3

I'm familiar that DD command doesn't produce output while running. However, if I send a USR1 signal to it, it can print current state.

Can I do the same with AWK? Prints its variables, register signal_handler?

5

You can't rely on this behavior across platforms, even for dd. POSIX doesn't specify a response to SIGUSR1, and indeed your dd process will die if you try it on OSX or BSD, or even sometimes on embedded Linux (Busybox). Using SIGUSR1 on dd in this way appears to be a GNU extension. In practice, on most desktop Linux systems you'll be able to do this.

Similarly, if you're using GNU awk, you may be able to send it a SIGUSR1 to get some GNU-specific internal state info. In this case it doesn't print to stdout, but to a file. Awk versions that support this are GNU awk 4.1.0 and later if run with the -p (--profile) flag, or 3.1 and later when compiled and run as pgawk.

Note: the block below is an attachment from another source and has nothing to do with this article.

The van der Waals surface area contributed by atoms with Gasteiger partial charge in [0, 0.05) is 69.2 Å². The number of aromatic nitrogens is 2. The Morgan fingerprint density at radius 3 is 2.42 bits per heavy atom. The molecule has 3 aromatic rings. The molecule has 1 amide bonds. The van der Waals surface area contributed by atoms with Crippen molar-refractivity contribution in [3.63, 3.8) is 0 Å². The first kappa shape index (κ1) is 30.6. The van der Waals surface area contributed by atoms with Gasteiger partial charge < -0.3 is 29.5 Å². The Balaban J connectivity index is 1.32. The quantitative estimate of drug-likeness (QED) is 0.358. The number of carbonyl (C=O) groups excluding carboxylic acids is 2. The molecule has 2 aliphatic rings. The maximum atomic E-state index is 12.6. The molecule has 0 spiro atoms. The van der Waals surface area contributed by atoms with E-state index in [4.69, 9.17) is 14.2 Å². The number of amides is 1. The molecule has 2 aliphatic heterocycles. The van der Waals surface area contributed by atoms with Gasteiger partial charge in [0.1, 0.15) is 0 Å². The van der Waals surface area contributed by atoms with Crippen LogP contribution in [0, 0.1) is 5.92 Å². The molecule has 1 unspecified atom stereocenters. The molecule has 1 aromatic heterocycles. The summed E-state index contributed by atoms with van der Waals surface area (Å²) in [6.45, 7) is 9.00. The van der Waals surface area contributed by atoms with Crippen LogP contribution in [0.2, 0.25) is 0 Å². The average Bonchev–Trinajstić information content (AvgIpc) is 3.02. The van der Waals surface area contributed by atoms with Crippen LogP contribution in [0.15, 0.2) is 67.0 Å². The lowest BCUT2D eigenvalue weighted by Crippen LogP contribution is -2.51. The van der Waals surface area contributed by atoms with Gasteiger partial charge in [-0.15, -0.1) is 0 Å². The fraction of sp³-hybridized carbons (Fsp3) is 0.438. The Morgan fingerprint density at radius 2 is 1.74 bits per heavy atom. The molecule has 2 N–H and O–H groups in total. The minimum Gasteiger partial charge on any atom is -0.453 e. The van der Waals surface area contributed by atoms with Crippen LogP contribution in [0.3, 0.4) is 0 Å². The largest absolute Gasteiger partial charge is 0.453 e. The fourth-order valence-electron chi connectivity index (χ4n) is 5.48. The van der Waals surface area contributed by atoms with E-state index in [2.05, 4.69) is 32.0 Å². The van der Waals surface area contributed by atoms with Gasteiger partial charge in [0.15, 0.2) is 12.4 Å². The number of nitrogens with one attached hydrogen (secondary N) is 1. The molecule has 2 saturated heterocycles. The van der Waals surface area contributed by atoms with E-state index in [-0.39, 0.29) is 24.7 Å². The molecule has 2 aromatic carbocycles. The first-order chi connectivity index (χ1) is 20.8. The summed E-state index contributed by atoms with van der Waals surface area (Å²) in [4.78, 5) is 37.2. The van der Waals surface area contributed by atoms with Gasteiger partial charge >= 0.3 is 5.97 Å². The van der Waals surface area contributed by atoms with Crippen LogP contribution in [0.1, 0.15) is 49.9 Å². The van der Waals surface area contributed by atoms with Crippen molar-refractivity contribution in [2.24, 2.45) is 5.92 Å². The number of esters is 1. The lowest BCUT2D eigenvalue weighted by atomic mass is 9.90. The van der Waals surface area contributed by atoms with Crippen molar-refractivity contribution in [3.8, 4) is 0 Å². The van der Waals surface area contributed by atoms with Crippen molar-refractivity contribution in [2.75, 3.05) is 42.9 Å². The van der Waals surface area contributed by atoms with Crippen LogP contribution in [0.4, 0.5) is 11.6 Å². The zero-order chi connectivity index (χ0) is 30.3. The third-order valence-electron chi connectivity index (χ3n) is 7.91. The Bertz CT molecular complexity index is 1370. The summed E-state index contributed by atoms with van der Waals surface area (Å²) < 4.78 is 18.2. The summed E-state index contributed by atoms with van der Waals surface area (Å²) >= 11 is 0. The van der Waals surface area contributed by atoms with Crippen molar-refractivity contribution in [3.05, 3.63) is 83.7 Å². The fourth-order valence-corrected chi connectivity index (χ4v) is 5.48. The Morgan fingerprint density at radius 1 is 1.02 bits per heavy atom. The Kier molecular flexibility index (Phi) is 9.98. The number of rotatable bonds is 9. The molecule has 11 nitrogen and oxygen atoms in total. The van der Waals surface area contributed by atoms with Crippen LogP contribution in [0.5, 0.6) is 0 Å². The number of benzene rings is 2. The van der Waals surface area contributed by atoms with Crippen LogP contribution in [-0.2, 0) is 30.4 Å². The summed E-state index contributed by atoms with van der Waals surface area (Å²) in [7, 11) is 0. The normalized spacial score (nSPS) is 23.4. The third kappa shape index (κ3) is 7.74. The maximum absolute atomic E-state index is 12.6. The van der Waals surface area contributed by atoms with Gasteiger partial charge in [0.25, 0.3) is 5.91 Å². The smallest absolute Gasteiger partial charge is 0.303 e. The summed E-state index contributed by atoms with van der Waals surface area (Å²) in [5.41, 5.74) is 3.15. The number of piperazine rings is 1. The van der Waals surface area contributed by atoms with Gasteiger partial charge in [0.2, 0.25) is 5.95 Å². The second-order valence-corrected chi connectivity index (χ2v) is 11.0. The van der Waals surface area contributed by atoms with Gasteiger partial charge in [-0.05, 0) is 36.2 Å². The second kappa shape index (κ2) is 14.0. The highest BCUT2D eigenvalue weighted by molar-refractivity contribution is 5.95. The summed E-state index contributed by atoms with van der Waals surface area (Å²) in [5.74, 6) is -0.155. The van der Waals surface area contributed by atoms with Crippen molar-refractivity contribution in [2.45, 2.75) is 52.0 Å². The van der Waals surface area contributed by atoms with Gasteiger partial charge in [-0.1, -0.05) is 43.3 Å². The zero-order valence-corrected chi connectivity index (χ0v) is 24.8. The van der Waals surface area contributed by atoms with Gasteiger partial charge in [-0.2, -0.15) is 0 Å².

For details of what the signals do, see the gawk man page (version 3.1 or version 4.1), and search for "Signals".

Note that it's less certain that your desktop Linux is running GNU awk than GNU dd; mawk is another awk I've seen running on desktop Linux.

  • 1
    Note: The provided man-page link speaks only about pgawk, the GNU awk spinoff: "pgawk accepts two signals.". - But since the features of pgawk merged into the newer versions 4.x of GNU awk you can find it in the official manual: gnu.org/software/gawk/manual/gawk.html - The feature is used in context of dynamic profilling. – Janis Jun 17 '15 at 5:13
  • @Janis: Nicely spotted! I've updated the answer to include some version info. – Jander Jun 17 '15 at 6:49

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